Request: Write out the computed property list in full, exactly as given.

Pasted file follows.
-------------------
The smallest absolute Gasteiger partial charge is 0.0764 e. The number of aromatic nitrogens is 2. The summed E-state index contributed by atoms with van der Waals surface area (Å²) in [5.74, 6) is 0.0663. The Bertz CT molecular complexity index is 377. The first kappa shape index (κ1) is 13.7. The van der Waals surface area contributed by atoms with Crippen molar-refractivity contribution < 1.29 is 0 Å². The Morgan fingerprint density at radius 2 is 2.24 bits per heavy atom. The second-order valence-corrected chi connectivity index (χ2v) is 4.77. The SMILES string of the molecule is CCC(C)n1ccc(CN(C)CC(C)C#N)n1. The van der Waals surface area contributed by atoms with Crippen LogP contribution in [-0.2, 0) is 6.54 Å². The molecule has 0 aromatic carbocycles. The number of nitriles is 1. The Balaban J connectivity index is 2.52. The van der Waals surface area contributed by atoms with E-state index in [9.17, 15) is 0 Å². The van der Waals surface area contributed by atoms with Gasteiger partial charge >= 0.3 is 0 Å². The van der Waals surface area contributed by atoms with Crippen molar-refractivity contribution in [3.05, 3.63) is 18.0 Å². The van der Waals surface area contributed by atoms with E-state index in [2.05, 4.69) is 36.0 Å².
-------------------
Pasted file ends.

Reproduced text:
The smallest absolute Gasteiger partial charge is 0.0764 e. The number of aromatic nitrogens is 2. The summed E-state index contributed by atoms with van der Waals surface area (Å²) in [5.74, 6) is 0.0663. The Bertz CT molecular complexity index is 377. The first kappa shape index (κ1) is 13.7. The van der Waals surface area contributed by atoms with Crippen molar-refractivity contribution < 1.29 is 0 Å². The Morgan fingerprint density at radius 2 is 2.24 bits per heavy atom. The second-order valence-corrected chi connectivity index (χ2v) is 4.77. The SMILES string of the molecule is CCC(C)n1ccc(CN(C)CC(C)C#N)n1. The van der Waals surface area contributed by atoms with Crippen LogP contribution in [-0.2, 0) is 6.54 Å². The molecule has 0 aromatic carbocycles. The number of nitriles is 1. The Balaban J connectivity index is 2.52. The van der Waals surface area contributed by atoms with E-state index in [9.17, 15) is 0 Å². The van der Waals surface area contributed by atoms with Gasteiger partial charge >= 0.3 is 0 Å². The van der Waals surface area contributed by atoms with Crippen molar-refractivity contribution in [3.05, 3.63) is 18.0 Å². The van der Waals surface area contributed by atoms with E-state index in [2.05, 4.69) is 36.0 Å².